When not to use power

When not to use power

At least as far as promulgating ordinances is concerned, Prime Minister Narendra Modi is actually following in the footsteps of Jawaharlal Nehru. For instance, in 1956, about three weeks after the winter session of Parliament ended, and with less than a month to go for the budget session, an ordinance nationalising life insurance businesses was promulgated.

While Lok Sabha Speaker Sumitra Mahajan is unlikely to object to the string of ordinances that have been recently promulgated, Nehru was severely criticised by the first speaker, G. Mavalankar, who, in 1950, wrote:

“The procedure of the promulgation of ordinances is inherently undemocratic. Whether an ordinance is justifiable or not, the issue of a large number of ordinances has, psychologically, a bad effect. The people carry an impression that government is carried on by ordinances.”

Further, in 1954, he wrote:

“We, as the first Lok Sabha, carry a responsibility of laying down a tradition. It is not a question of present personnel in the government but a question of precedents; and if this ordinance issuing is not limited by convention only to extreme and very urgent cases, the result may be that, in future, the government may go on issuing ordinances giving Lok Sabha no option but to rubber-stamp [them].”

Members of the Constituent Assembly were apprehensive about giving the executive ordinance-making powers. Both H.N. Kunzru and K.T. Shah called for restricting these powers through greater legislative oversight. Neither the United States nor the United Kingdom confers such powers on the executive. In India, these powers are the legacy of the British Raj and Government of India Act, 1935.

Mavalankar’s prophetic observations came true. Between 1952 and 2014, as many as 668 ordinances were promulgated by the president in the name of emergency. With the sole exception of the demonetisation of Rs 1,000, Rs 5,000 and Rs 10,000 notes in 1978, every other ordinance could have easily waited for the next session of Parliament. The bank nationalisation ordinance, for instance, was promulgated just two days before the convening of Parliament.

The record of governors in promulgating ordinances is far more depressing. Take Bihar, for example, where between 1967 and 1981, the governor promulgated 256 ordinances, while the assembly enacted only 189 laws. Of them, many ordinances were re-promulgated several times — the sugarcane ordinance, for instance, was promulgated and re-promulgated for as many as 13 years. No other democracy can match Bihar’s record of promulgating 50 ordinances in one day.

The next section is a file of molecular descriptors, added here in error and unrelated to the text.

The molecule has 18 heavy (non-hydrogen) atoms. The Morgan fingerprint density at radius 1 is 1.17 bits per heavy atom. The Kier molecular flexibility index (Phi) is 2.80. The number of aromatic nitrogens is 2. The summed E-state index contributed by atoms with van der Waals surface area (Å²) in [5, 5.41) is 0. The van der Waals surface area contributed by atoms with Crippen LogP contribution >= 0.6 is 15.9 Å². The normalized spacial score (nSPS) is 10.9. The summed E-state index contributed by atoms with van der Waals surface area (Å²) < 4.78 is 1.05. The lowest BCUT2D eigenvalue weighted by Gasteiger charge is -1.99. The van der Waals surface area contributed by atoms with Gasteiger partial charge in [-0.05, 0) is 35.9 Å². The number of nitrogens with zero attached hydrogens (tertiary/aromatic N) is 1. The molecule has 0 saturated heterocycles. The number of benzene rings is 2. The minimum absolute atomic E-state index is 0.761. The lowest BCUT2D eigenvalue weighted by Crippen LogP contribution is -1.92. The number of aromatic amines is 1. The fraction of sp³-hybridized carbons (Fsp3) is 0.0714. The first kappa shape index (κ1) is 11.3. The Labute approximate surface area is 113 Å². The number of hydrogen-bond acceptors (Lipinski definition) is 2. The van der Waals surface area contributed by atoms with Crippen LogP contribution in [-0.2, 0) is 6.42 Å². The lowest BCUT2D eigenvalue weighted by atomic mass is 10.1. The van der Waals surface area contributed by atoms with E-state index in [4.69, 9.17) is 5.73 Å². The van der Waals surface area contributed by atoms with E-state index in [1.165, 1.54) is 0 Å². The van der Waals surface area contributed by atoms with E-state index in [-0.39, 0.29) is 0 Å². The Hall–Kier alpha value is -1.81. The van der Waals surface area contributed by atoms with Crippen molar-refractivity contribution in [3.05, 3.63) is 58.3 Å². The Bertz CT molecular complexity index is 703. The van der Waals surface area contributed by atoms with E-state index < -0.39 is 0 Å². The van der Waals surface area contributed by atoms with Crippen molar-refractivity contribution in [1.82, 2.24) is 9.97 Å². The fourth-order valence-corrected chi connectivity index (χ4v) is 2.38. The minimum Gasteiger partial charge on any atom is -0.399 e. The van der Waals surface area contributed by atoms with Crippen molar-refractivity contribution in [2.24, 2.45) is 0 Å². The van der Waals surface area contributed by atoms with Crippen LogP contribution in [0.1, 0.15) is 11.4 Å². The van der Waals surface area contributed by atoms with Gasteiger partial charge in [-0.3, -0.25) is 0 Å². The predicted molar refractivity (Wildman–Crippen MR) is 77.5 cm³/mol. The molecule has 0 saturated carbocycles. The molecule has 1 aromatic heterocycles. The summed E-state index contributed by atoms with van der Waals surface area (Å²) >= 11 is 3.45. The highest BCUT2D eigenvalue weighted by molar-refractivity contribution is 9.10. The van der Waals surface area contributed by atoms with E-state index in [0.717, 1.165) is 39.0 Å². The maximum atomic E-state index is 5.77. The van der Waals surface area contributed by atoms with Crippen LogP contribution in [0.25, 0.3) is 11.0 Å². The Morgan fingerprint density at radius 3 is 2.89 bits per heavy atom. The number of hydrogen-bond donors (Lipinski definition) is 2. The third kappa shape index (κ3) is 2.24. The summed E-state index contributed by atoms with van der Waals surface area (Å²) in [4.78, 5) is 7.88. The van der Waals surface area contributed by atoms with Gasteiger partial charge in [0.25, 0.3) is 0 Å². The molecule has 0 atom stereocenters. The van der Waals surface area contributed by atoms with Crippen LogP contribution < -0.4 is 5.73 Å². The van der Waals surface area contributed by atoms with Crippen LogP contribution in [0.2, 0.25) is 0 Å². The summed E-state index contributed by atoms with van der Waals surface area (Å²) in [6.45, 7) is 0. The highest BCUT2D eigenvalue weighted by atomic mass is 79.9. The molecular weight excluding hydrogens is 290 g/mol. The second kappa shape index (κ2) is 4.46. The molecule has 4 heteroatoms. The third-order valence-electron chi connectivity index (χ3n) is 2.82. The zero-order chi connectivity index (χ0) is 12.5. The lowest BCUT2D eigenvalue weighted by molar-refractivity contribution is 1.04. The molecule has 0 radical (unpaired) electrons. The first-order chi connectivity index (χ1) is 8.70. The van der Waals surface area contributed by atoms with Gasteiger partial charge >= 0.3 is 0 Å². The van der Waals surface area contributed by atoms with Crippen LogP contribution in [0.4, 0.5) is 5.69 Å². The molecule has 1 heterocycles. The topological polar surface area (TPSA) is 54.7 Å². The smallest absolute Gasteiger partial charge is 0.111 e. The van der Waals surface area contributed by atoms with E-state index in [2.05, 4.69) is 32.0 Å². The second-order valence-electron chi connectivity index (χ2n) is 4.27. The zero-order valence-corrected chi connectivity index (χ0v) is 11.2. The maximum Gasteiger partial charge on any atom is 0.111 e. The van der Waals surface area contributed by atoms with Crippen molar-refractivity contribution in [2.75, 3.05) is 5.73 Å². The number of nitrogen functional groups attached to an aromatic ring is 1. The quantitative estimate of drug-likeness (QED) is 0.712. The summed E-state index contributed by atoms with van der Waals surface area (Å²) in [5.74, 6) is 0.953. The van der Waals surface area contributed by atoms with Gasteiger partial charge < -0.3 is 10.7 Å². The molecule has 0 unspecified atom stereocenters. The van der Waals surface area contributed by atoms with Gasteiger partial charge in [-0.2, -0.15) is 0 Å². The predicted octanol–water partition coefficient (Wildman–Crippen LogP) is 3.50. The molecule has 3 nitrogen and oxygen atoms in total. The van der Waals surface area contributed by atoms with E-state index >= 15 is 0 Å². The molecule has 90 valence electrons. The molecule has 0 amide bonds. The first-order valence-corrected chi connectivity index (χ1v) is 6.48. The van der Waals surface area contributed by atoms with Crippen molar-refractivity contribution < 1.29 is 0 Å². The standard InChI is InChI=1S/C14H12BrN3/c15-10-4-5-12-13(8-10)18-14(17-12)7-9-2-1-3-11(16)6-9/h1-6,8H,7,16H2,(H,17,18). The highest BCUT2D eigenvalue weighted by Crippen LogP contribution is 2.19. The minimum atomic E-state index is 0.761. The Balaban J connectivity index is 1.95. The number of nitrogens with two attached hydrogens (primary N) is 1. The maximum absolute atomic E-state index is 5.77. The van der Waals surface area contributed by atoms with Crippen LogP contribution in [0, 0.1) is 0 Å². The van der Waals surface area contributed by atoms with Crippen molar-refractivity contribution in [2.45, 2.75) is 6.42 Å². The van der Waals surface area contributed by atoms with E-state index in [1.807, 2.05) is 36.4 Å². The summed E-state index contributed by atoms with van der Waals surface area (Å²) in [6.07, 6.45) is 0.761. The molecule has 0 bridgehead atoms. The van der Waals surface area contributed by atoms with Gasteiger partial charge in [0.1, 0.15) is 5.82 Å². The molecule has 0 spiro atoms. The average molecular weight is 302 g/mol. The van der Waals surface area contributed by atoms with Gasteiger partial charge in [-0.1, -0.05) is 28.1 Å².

The apex court rightly observed:

“The power to promulgate an ordinance is essentially a power to be used to meet an extraordinary situation and it cannot be allowed to be perverted to serve political ends.” Further, the court said, “If the executive were permitted to continue the provisions of an ordinance in force by adopting the methodology of re-promulgation without submitting to the voice of the legislature, it would be nothing short of usurpation by the executive of the law-making function of the legislature.”
Frequently passing ordinances violates the principle of separation of powers. The executive taking over legislative business is nothing but a subversion of the democratic process, the very core of constitutionalism, and the idea of limited government.

We have reached this stage because our judiciary has refused to see the difference between a legislative act and an ordinance. It treats both as law. Accordingly, it has been held that the executive’s motive for promulgating an ordinance is not open to judicial review, as courts cannot look into the motive for passing a legislative act. Thus, an ordinance cannot be invalidated on the grounds of either non-application of mind or ulterior motive.

In doing so, the courts have equated the legislature with the executive. But while ordinances have the same effect as laws, their promulgation is not preceded by debates and does not reflect the will of the nation. Legislative malice should certainly be beyond the pale of judicial review, but ordinances should be subject to close judicial scrutiny. The Constitution itself does not treat an ordinance at par with an act. The former is a temporary measure while the latter stands until it is repealed. An ordinance is certainly inferior to legislation and thus cannot have the same protection from judicial review.

The president’s “satisfaction” that an ordinance is warranted by an emergency should be reviewable. Indira Gandhi made sure it remained unquestionable by the 38th Amendment. But this was later undone by the 44th Amendment, passed during the Janata regime.

Prior to the Lok Sabha elections, when the UPA wanted to promulgate six anti-corruption ordinances, the BJP rightly opposed it. Today, it cannot talk in an entirely different voice. Constitutional experts were shocked when, shortly after taking charge, the NDA promulgated an ordinance so that a bureaucrat of Modi’s choice could be inducted into the PMO. Though the NDA’s ordinances are not in conflict with the text of the Constitution, they certainly go against its spirit. The Roman jurist, Julius Paulus, rightly observed that “One who contravenes the intention of a statute without disobeying its actual words, commits a fraud on it.”

Faizan Mustafa Vice chancellor, Nalsar University of Law, Hyderabad